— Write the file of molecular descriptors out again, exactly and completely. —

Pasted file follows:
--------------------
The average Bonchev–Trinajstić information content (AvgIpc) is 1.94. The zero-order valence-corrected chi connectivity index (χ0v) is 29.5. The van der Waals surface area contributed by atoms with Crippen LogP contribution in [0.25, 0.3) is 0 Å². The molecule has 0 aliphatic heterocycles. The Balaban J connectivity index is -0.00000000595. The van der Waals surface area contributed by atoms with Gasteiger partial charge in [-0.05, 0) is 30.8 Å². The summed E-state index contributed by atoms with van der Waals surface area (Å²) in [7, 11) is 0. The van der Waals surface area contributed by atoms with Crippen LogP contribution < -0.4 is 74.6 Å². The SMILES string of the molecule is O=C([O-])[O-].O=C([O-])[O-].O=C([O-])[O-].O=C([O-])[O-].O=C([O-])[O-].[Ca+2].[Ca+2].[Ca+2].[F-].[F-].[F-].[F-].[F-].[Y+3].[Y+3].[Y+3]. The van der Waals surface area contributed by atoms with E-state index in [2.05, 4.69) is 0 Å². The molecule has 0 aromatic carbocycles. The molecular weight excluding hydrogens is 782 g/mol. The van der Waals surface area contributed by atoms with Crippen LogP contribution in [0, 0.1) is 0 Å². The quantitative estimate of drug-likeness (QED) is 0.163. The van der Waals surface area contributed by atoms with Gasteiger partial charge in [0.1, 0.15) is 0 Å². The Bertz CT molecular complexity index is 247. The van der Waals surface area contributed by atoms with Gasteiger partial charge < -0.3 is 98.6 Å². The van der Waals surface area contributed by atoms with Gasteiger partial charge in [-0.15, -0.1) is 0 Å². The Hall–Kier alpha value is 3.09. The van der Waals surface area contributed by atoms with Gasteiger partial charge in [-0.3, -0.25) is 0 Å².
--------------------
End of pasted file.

The average Bonchev–Trinajstić information content (AvgIpc) is 1.94. The zero-order valence-corrected chi connectivity index (χ0v) is 29.5. The van der Waals surface area contributed by atoms with Crippen LogP contribution in [0.25, 0.3) is 0 Å². The molecule has 0 aliphatic heterocycles. The Balaban J connectivity index is -0.00000000595. The van der Waals surface area contributed by atoms with Gasteiger partial charge in [-0.05, 0) is 30.8 Å². The summed E-state index contributed by atoms with van der Waals surface area (Å²) in [7, 11) is 0. The van der Waals surface area contributed by atoms with Crippen LogP contribution < -0.4 is 74.6 Å². The SMILES string of the molecule is O=C([O-])[O-].O=C([O-])[O-].O=C([O-])[O-].O=C([O-])[O-].O=C([O-])[O-].[Ca+2].[Ca+2].[Ca+2].[F-].[F-].[F-].[F-].[F-].[Y+3].[Y+3].[Y+3]. The van der Waals surface area contributed by atoms with E-state index in [2.05, 4.69) is 0 Å². The molecule has 0 aromatic carbocycles. The molecular weight excluding hydrogens is 782 g/mol. The van der Waals surface area contributed by atoms with Crippen LogP contribution in [0, 0.1) is 0 Å². The quantitative estimate of drug-likeness (QED) is 0.163. The van der Waals surface area contributed by atoms with Gasteiger partial charge in [0.1, 0.15) is 0 Å². The Bertz CT molecular complexity index is 247. The van der Waals surface area contributed by atoms with Gasteiger partial charge < -0.3 is 98.6 Å². The van der Waals surface area contributed by atoms with Gasteiger partial charge in [-0.15, -0.1) is 0 Å². The Hall–Kier alpha value is 3.09. The van der Waals surface area contributed by atoms with Gasteiger partial charge in [-0.3, -0.25) is 0 Å².